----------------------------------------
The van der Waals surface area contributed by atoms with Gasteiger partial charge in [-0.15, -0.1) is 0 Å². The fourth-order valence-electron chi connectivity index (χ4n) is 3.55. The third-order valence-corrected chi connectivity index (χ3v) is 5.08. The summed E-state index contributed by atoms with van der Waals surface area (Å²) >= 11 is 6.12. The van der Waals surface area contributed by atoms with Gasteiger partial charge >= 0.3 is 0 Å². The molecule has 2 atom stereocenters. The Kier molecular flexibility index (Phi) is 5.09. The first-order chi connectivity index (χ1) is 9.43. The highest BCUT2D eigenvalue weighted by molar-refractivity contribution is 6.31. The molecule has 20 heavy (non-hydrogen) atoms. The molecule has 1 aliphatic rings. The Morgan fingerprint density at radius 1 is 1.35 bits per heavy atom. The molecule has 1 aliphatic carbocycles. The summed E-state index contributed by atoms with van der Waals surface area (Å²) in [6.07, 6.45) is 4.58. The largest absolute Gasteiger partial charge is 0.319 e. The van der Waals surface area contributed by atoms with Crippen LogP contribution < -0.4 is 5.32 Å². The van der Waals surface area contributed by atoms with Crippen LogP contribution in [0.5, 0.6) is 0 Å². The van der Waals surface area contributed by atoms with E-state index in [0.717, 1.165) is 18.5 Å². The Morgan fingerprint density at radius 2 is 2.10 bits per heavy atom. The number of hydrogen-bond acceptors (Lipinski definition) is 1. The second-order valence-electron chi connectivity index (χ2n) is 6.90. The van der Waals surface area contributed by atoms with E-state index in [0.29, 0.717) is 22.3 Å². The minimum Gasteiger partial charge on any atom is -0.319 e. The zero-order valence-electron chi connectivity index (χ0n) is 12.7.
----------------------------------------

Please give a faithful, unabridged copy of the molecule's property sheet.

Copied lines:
The van der Waals surface area contributed by atoms with Gasteiger partial charge in [-0.15, -0.1) is 0 Å². The fourth-order valence-electron chi connectivity index (χ4n) is 3.55. The third-order valence-corrected chi connectivity index (χ3v) is 5.08. The summed E-state index contributed by atoms with van der Waals surface area (Å²) >= 11 is 6.12. The van der Waals surface area contributed by atoms with Gasteiger partial charge >= 0.3 is 0 Å². The molecule has 2 atom stereocenters. The Kier molecular flexibility index (Phi) is 5.09. The first-order chi connectivity index (χ1) is 9.43. The highest BCUT2D eigenvalue weighted by molar-refractivity contribution is 6.31. The molecule has 20 heavy (non-hydrogen) atoms. The molecule has 1 aliphatic rings. The Morgan fingerprint density at radius 1 is 1.35 bits per heavy atom. The molecule has 1 aliphatic carbocycles. The summed E-state index contributed by atoms with van der Waals surface area (Å²) in [6.07, 6.45) is 4.58. The largest absolute Gasteiger partial charge is 0.319 e. The van der Waals surface area contributed by atoms with Crippen LogP contribution < -0.4 is 5.32 Å². The van der Waals surface area contributed by atoms with Crippen LogP contribution in [0.5, 0.6) is 0 Å². The van der Waals surface area contributed by atoms with E-state index in [0.717, 1.165) is 18.5 Å². The Morgan fingerprint density at radius 2 is 2.10 bits per heavy atom. The number of hydrogen-bond acceptors (Lipinski definition) is 1. The second-order valence-electron chi connectivity index (χ2n) is 6.90. The van der Waals surface area contributed by atoms with E-state index in [0.29, 0.717) is 22.3 Å². The minimum Gasteiger partial charge on any atom is -0.319 e. The zero-order valence-electron chi connectivity index (χ0n) is 12.7.